DETROIT - The Chrysler Group LLC board of directors met on Friday to discuss Chief Executive Sergio Marchionne's plan for revamping the automaker's product line-up at a time of sagging sales, a person with direct knowledge of the plans said.

The source asked not to be named because the proceedings are confidential. Chrysler had no comment.

The company has said it does not intend to comment on its product plans until it issues a five-year business plan in November.

At the same time the nine-member board was said to be reviewing the Fiat SpA (FIA.MI)-led plans, hundreds of unionized workers in Sterling Heights, Michigan staged a rally to try to save the plant that makes the automaker's Chrysler Sebring and Dodge Avenger sedans.

The union workers represented by the United Auto Workers gathered in a protest intended to persuade Chrysler to reverse a decision to close its plant in the city by the end of next year.

Chrysler workers, who held signs saying Fighting to Save American Jobs and Build Them Where You Sell Them, said it was unfair that the automaker had taken $10 billion in U.S. taxpayer funding even as it pressed ahead with plans to cut U.S. manufacturing jobs.

This is not the restructuring of the auto industry that the American taxpayer was promised, Bill Parker, president of UAW Local 1700, told Reuters at the event.

Parker, whose local represents some 1,200 hourly workers at Chrysler's Sterling Heights assembly plant, urged the automaker to change its restructuring plans.

The closing will have a ripple affect on suppliers that provide parts and on local businesses as will the closings of other plants under Chrysler's restructuring, Parker said.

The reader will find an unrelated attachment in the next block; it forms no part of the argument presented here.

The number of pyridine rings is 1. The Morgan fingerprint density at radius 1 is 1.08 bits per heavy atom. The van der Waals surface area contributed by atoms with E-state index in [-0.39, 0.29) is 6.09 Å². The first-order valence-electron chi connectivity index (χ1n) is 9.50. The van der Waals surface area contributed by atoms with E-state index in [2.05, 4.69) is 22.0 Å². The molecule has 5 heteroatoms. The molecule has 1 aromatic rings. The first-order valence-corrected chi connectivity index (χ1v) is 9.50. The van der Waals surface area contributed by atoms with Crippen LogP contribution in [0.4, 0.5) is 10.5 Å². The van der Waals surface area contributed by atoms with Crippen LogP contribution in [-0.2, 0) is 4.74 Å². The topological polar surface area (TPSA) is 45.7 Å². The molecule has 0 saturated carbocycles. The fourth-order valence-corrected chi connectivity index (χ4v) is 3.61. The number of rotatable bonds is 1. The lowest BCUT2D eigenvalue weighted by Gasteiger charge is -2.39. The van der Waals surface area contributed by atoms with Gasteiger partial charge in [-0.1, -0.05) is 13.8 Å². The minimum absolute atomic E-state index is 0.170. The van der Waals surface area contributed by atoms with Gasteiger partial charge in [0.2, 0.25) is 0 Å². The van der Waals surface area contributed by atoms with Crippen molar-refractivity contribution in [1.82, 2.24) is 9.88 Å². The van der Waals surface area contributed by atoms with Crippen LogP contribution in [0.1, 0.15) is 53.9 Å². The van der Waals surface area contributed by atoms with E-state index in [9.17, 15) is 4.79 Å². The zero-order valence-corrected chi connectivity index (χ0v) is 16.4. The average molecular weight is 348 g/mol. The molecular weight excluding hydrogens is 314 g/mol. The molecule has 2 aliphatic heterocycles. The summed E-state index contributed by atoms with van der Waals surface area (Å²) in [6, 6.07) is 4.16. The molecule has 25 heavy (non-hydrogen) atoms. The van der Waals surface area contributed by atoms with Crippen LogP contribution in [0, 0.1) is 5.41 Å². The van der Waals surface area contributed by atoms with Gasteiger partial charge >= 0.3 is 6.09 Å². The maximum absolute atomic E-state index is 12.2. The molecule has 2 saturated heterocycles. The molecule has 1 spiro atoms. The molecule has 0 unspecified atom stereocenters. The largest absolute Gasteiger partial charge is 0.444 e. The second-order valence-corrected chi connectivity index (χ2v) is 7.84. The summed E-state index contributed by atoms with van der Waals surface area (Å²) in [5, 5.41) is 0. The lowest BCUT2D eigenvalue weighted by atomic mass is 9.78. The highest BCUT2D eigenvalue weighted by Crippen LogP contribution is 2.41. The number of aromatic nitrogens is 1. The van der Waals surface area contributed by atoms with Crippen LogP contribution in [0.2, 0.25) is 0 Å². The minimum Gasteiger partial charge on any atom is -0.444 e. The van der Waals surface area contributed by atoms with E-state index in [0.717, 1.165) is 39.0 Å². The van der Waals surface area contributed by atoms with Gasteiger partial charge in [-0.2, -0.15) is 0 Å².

That is not what the president of the United States promised the American public in terms of restructuring the auto industry and in recognizing the realities of the need for fuel efficiency, the need for energy independence, Parker said.

Fiat took a 20-percent ownership stake in Chrysler and full management control as the No. 3 U.S. automaker emerged from a bankruptcy funded by the U.S. government in June.

Fiat has agreed to provide small-car technology to Chrysler in exchange for its stake in Chrysler, an investment valued by Chrysler at billions of dollars.

The Italian automaker plans to introduce a version of its Fiat 500 small car to the U.S. market by late 2010. Marchionne and other executives have spent the past three months reviewing plans to integrate Chrysler's future vehicles with Fiat platforms and technology.

Last week at the Frankfurt Motor Show, Marchionne said Chrysler's five-year plan would set significant milestones, and show how we're going to come out of this.

Marchionne also said he was surprised by how little had been done at Chrysler in terms of product development in the two years before his arrival in June.

Many analysts consider Chrysler's aging and truck-heavy lineup to be the central problem facing its new managers.
Chrysler's U.S. sales fell 39 percent in the year through August and the automaker's share of the U.S. market slipped to just above 9 percent, down nearly two full percentage points.

The U.S. government provided $10 billion to fund Chrysler's turnaround and the Treasury Department's autos task force has been getting regular updates on the progress of Fiat's evolving product plans, the source said. (Reporting by Bernie Woodall, editing by David Bailey)